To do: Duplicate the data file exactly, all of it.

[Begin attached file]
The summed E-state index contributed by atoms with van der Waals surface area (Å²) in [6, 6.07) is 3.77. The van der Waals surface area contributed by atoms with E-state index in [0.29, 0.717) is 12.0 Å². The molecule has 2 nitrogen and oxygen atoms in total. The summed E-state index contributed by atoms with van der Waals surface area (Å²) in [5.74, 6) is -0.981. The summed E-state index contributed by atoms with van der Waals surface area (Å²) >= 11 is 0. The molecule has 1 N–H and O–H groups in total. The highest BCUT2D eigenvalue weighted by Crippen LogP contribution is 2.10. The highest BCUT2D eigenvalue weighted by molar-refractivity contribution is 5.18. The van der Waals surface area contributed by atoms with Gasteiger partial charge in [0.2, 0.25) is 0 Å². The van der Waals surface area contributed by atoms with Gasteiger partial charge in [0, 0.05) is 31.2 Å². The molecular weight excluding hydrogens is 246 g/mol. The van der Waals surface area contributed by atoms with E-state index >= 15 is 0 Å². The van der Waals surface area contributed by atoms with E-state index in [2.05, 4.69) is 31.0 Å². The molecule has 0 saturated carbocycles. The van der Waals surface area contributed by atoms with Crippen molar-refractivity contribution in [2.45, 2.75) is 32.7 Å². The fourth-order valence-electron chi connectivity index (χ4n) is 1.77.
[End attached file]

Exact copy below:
The summed E-state index contributed by atoms with van der Waals surface area (Å²) in [6, 6.07) is 3.77. The van der Waals surface area contributed by atoms with E-state index in [0.29, 0.717) is 12.0 Å². The molecule has 2 nitrogen and oxygen atoms in total. The summed E-state index contributed by atoms with van der Waals surface area (Å²) in [5.74, 6) is -0.981. The summed E-state index contributed by atoms with van der Waals surface area (Å²) >= 11 is 0. The molecule has 1 N–H and O–H groups in total. The highest BCUT2D eigenvalue weighted by Crippen LogP contribution is 2.10. The highest BCUT2D eigenvalue weighted by molar-refractivity contribution is 5.18. The van der Waals surface area contributed by atoms with Gasteiger partial charge in [0.2, 0.25) is 0 Å². The van der Waals surface area contributed by atoms with Gasteiger partial charge in [0, 0.05) is 31.2 Å². The molecular weight excluding hydrogens is 246 g/mol. The van der Waals surface area contributed by atoms with E-state index >= 15 is 0 Å². The van der Waals surface area contributed by atoms with E-state index in [2.05, 4.69) is 31.0 Å². The molecule has 0 saturated carbocycles. The van der Waals surface area contributed by atoms with Crippen molar-refractivity contribution in [2.45, 2.75) is 32.7 Å². The fourth-order valence-electron chi connectivity index (χ4n) is 1.77.